Escape The Heat: Head To London’s Crow’s Nests

Ignore the advice of the freesheets handed out on the Tube. Why visit the hot spots in a city full of cool panoramic sanctuaries?   

Environment Features Modern Life Natural World Urbanism
Still as halcyon as ever:  The view from Kenwood House on Hampstead Heath (photo: Garry Knight)

On the last day of the summer term, every year in the later 1990s, a fleet of coaches drove from my primary school in Camden to a car park above Kenwood House on Hampstead Heath. Ninety-two children in grey shorts, white shirts and navy-grey-stripe ties — the boys — and white socks and navy-white-stripe dresses — the girls — were dropped off on the pavement on Hampstead Lane. At teatime, the bus drivers appeared after lunch at the Spaniard’s Inn and drove 92 sunburnt children with grass-stained socks, lolly-marked shirts and lost ties back to Camden and the start of the summer holidays.

I cannot think of a last day of term when the sun did not shine over Kenwood. It must have rained at least one year (sports day was certainly once rained off — rapture!) but I remember those Kenwood days as halcyon, cloudless, ecstatic. The sun on the lake, a serpentine special from the red notebooks of garden designer Humphry Repton. The temple front of the Robert Adam house, icing-sugar white in bright light. The steep lawn, so suited to rolling down. Grass-stains on uniforms we’d have grown out of by September. Cheddar cheese sandwiches, Panda Pop lemonade and ice-lollies from a coolbox.

The last last-day-of-term was in 1999. After that I went up to secondary school where there were no trips to Kenwood and no picnics and where I was not happy. There was a gap of ten years before I went to Kenwood again, during a university long vacation with a special subject in 18th-century architecture to prepare for. The sun shone.

The view has changed since 1999. Then there was no Gherkin, no Walkie-Talkie, no Shard, no Cheesegrater. The London Eye was still in sections in offsite warehouses. The BT (formerly Post Office) tower and Centre Point were there. Big Ben, of course, and Guy’s Hospital. And the immutable St Paul’s Cathedral.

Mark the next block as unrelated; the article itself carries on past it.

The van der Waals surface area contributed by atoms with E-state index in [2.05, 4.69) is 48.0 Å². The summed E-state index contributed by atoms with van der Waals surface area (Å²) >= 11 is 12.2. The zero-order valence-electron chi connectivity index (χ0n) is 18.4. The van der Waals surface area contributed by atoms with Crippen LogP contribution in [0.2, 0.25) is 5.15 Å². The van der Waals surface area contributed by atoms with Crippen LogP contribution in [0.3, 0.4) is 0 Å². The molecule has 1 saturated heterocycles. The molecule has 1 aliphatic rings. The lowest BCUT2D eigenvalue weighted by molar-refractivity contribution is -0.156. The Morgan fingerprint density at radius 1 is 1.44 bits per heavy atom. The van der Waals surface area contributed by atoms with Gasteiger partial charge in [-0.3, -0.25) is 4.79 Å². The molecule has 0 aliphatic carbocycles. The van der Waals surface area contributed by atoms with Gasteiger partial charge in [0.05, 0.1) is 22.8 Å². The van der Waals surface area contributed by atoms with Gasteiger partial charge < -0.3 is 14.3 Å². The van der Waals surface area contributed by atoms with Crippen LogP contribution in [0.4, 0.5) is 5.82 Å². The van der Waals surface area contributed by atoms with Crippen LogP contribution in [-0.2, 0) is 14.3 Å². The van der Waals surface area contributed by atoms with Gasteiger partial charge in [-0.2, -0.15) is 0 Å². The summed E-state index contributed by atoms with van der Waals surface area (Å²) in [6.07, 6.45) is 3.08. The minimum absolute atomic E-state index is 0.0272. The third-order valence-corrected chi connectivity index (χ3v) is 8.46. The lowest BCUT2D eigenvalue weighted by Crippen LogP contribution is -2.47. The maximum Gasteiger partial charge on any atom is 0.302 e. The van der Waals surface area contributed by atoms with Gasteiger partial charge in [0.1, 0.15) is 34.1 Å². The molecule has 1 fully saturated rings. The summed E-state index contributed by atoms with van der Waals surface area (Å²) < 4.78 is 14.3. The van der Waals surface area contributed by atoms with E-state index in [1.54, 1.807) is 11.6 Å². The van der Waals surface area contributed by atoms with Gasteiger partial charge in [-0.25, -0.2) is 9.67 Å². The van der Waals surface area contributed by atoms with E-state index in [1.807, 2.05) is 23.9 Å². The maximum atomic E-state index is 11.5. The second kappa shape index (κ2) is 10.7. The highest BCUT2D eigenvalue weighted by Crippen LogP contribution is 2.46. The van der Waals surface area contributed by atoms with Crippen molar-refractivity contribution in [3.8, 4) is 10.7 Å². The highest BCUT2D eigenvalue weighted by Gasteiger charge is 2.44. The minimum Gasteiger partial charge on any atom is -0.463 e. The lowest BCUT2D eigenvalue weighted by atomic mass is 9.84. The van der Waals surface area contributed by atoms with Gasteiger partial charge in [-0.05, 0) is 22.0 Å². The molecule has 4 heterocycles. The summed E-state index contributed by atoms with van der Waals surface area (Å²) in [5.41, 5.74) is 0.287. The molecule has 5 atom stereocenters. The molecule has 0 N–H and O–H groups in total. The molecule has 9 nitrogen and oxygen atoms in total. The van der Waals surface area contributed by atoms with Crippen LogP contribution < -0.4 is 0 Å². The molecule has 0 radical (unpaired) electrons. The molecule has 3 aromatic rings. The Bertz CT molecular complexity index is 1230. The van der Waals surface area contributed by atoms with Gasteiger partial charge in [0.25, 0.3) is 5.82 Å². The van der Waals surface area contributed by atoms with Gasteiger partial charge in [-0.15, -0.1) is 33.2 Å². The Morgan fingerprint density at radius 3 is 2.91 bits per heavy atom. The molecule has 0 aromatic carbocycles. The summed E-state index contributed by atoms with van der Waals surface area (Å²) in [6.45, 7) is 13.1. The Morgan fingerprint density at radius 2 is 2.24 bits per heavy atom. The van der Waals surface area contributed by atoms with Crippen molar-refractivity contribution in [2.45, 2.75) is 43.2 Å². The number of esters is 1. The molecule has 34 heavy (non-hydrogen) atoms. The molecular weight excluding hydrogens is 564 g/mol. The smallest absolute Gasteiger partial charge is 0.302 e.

The city panorama on a clear, fine summer afternoon is — if you do not mind the odd kitchen-utensil skyscraper — as fine as in Repton and Adam’s day. We have the London View Management Framework to thank for that. This stolid-sounding committee, whose offices are in City Hall (the Armadillo), is responsible for the protection of sightlines across the city from 13 crow’s nests.

Stand on the terrace of Alexandra Palace in north London and you must have an uninterrupted view of St Paul’s. No developer is allowed to build a glass tower of improbable shape or nickname in front of Wren’s dome. From the summits of Parliament and Primrose Hills, an out-of-breath walker must be able see St Paul’s and the Palace of Westminster. From Greenwich, Blackheath and Westminster pier you still see St Paul’s and from the centre of the bridge over the Serpentine in Hyde Park, the Palace of Westminster. At Kenwood the London View Management Framework is particular. From the Kenwood gazebo — not the bridge, not the gravel walk, not the library windows, specifically the gazebo — you must have an uninterrupted view of St Paul’s. And what a view.

London in the summer is best from one of these crow’s nests, above the teeming decks of pavements and zebra crossings, above the sails and rigging of traffic lights and buildings. You need not confine yourself to one of the 13 designated by the London View Management Framework. There are plenty of other breezy crow’s nest baskets, some folded into courtyards and squares, others repaying a train ticket.

On a hot day, I start to eye keenly the last stations on the Tube and London Overground maps. Richmond, Osterley, Hampton Court and Greenwich beckon. Cobham & Stoke d’Abernon — a Surrey stockbroker station — acquires an appeal it never has in November. The park behind William Morris’s house in Walthamstow will do at a pinch.

London has a population of 8.6 million and is visited by nearly 19 million tourists a year. Where, when the city steams, can you find somewhere cool and secluded?

If I were to dutifully follow the What’s Hot London guides printed in the free magazines handed out on the Tube each morning and evening I would find myself drinking Aperol Spritz on the roof of Frank’s Café in Peckham, queueing for blood-orange sorbet at the Gelupo gelateria in Soho, drinking craft-brewed pale ale at the Brockwell Park Lido, or eating wood-fired pizzas in a narrowboat on a Hackney canal, discarded beer cans bobbing in the water. I would be in the company of several thousand other hot twentysomethings, hot off the hot Tube, having read about the hot destination restaurant, hot off the press.

But I do not want a hot city summer.

There was an architecture professor attached to my university history of art department who lectured on “coolth”. She argued that we all understood what was meant by warmth, that when considering a house, particularly in northern Europe, we sought cosy, cabin-like rooms, gingery colours, curtains to pull against a rainy evening. But why was there no equivalent, commonly-used word “coolth” to describe tiles and terraces, loggias and half-shutters? Her students had T-shirts made up with “COOLTH” printed on the front.